Advice for the Person Asking this Rude Question: Shame on you. Rather than asking this highly offensive question, I would suggest just supporting the victim / survivor, and if you have to open your flap and say something, maybe ask “How did you find the courage to finally leave your abuser?” This video by Dr. Ramani sheds some light on why people stay in abusive relationships. 


Support for the Recipient of this Rude Question: I am proud of you. You likely faced dozens of obstacles and still decided to protect yourself and get out of the abusive relationship. You are braver than you know and stronger than you think. 

2) What role did you play in the relationship becoming toxic?

Breaking Down the Question’s Stupidity: This harmful question is based on the assumption that victims of abuse did something to deserve the abuse. My dear friend reminded me of a quote by Patrick Stewart regarding his mother’s abuse.

Worse, there were those who condoned the abuse. I heard police or ambulancemen, standing in our house, say, "She must have provoked him," or, "Mrs Stewart, it takes two to make a fight." They had no idea. The truth is my mother did nothing to deserve the violence she endured.- Patrick Stewart

In the case of Stewart’s mother, these comments were made decades ago. However, they are still common today. I know because, in 2023-2024, I heard them from numerous people. The underpinning philosophy is that people who are abused do something to provoke abuse. It shifts the blame from the abuser (where it rightfully belongs) to the victim.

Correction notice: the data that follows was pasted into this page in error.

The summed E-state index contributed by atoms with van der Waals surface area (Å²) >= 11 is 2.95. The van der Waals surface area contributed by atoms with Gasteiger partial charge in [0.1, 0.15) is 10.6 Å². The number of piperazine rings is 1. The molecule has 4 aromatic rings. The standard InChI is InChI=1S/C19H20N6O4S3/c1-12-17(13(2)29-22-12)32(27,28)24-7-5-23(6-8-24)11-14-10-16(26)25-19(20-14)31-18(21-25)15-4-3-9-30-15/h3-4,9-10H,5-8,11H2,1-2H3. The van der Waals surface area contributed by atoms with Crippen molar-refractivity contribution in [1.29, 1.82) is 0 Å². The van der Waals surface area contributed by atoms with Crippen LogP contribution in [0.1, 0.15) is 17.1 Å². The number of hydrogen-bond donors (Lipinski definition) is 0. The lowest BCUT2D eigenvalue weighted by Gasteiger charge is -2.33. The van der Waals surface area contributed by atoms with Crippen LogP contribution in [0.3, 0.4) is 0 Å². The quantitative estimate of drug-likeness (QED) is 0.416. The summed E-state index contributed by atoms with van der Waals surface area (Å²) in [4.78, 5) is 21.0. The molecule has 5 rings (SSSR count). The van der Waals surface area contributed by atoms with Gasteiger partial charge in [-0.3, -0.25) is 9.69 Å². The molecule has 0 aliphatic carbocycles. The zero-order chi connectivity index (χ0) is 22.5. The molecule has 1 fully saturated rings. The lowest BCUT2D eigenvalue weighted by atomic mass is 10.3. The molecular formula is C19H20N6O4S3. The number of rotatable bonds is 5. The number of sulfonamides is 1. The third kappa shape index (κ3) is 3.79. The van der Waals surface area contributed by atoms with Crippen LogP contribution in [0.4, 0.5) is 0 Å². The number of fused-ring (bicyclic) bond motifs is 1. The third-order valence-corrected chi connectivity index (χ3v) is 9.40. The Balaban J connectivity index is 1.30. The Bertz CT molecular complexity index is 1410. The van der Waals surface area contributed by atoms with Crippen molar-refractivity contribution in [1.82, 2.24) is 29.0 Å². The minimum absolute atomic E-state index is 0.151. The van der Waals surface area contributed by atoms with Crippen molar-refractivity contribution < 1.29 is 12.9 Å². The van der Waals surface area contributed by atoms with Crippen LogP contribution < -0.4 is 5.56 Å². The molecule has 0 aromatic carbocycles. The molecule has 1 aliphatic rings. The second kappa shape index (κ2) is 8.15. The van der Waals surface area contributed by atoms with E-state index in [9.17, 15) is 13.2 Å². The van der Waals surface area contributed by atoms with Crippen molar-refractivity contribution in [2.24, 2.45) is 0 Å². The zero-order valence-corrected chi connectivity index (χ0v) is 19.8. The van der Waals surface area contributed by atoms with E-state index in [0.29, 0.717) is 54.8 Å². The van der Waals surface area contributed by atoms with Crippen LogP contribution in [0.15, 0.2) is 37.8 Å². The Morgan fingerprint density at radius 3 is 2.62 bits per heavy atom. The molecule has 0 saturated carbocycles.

Ekho’s Response: In my case, I guess I was guilty of calling him out on his lies, prohibiting him from drinking and driving, pleading with him to not spend multiple nights every week in a bar, and wanting him to put his children and wife before his desire to drink. If these behaviors warrant me getting my head slammed into the wall – resulting in a concussion, cervical strain, and a broken collarbone, then I guess I “deserved it.” But they don’t, in fact, nothing warrants abuse, so stop victim-blaming. 

Advice for the Person Asking this Rude Question: Stop victim-blaming and move into the 21st century where abuse is not normalized and considered ‘just part of life.’ As an enabler, you are defacto abusing and revictimizing the victim.

Support for the Recipient of this Rude Question: You did nothing to deserve abuse. No one does anything ever to deserve to be abused. Never think that you did (or didn’t do) something and, therefore, your abuse was justified. You are the victim, your abuser is the villain, and don’t let anyone tell you otherwise.

3) Why didn’t you press charges, get a PFA, call the police, etc.?

Breaking Down the Question’s Stupidity: This question is mostly based on ignorance about PFAs and the criminal justice system. The person who asks this foolish question must be woefully naïve and believe:

  1. A PFA (i.e., a piece of paper) actually protects victims;
  2. There is no fear that the abuser will take revenge on their victim;
  3. The court system actually protects victims;